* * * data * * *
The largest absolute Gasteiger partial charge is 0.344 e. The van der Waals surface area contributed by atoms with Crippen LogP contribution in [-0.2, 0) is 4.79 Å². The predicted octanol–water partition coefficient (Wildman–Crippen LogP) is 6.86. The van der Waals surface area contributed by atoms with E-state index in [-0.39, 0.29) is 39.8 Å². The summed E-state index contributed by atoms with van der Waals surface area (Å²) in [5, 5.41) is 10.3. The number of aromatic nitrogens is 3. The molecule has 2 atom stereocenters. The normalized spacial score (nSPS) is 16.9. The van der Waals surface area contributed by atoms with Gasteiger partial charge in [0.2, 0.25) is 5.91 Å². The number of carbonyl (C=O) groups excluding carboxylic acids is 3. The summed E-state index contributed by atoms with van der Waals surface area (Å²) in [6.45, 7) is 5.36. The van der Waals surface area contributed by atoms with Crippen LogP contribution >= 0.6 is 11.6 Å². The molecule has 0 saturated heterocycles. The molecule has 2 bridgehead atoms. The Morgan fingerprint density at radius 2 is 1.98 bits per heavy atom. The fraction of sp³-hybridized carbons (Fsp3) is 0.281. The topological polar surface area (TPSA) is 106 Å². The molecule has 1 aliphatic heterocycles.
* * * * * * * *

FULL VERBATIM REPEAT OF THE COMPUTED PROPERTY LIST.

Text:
The largest absolute Gasteiger partial charge is 0.344 e. The van der Waals surface area contributed by atoms with Crippen LogP contribution in [-0.2, 0) is 4.79 Å². The predicted octanol–water partition coefficient (Wildman–Crippen LogP) is 6.86. The van der Waals surface area contributed by atoms with E-state index in [-0.39, 0.29) is 39.8 Å². The summed E-state index contributed by atoms with van der Waals surface area (Å²) in [5, 5.41) is 10.3. The number of aromatic nitrogens is 3. The molecule has 2 atom stereocenters. The normalized spacial score (nSPS) is 16.9. The van der Waals surface area contributed by atoms with Gasteiger partial charge in [0.2, 0.25) is 5.91 Å². The number of carbonyl (C=O) groups excluding carboxylic acids is 3. The summed E-state index contributed by atoms with van der Waals surface area (Å²) in [6.45, 7) is 5.36. The van der Waals surface area contributed by atoms with Crippen LogP contribution >= 0.6 is 11.6 Å². The molecule has 0 saturated heterocycles. The molecule has 2 bridgehead atoms. The Morgan fingerprint density at radius 2 is 1.98 bits per heavy atom. The fraction of sp³-hybridized carbons (Fsp3) is 0.281. The topological polar surface area (TPSA) is 106 Å². The molecule has 1 aliphatic heterocycles.